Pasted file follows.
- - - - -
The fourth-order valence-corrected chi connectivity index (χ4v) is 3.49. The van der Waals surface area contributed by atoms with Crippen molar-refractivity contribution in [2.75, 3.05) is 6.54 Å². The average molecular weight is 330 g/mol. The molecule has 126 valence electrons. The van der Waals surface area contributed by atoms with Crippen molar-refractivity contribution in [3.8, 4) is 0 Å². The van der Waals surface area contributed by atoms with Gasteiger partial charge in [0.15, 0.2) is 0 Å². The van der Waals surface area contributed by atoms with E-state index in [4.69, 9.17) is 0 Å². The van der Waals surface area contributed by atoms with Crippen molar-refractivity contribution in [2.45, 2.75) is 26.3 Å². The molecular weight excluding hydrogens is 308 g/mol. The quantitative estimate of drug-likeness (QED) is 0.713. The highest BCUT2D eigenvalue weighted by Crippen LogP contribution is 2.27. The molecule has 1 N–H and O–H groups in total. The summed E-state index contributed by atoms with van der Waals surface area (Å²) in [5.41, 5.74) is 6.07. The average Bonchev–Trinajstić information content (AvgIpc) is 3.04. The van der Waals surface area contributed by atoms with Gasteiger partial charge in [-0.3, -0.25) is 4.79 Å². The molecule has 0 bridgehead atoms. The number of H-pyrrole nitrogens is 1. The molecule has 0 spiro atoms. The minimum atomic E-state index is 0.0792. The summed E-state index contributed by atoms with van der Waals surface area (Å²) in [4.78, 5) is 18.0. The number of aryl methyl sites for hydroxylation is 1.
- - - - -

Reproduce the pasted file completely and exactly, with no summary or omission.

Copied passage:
The fourth-order valence-corrected chi connectivity index (χ4v) is 3.49. The van der Waals surface area contributed by atoms with Crippen molar-refractivity contribution in [2.75, 3.05) is 6.54 Å². The average molecular weight is 330 g/mol. The molecule has 126 valence electrons. The van der Waals surface area contributed by atoms with Crippen molar-refractivity contribution in [3.8, 4) is 0 Å². The van der Waals surface area contributed by atoms with Gasteiger partial charge in [0.15, 0.2) is 0 Å². The van der Waals surface area contributed by atoms with E-state index in [4.69, 9.17) is 0 Å². The van der Waals surface area contributed by atoms with Crippen molar-refractivity contribution in [2.45, 2.75) is 26.3 Å². The molecular weight excluding hydrogens is 308 g/mol. The quantitative estimate of drug-likeness (QED) is 0.713. The highest BCUT2D eigenvalue weighted by Crippen LogP contribution is 2.27. The molecule has 1 N–H and O–H groups in total. The summed E-state index contributed by atoms with van der Waals surface area (Å²) in [5.41, 5.74) is 6.07. The average Bonchev–Trinajstić information content (AvgIpc) is 3.04. The van der Waals surface area contributed by atoms with Gasteiger partial charge in [-0.3, -0.25) is 4.79 Å². The molecule has 0 bridgehead atoms. The number of H-pyrrole nitrogens is 1. The molecule has 0 spiro atoms. The minimum atomic E-state index is 0.0792. The summed E-state index contributed by atoms with van der Waals surface area (Å²) in [4.78, 5) is 18.0. The number of aryl methyl sites for hydroxylation is 1.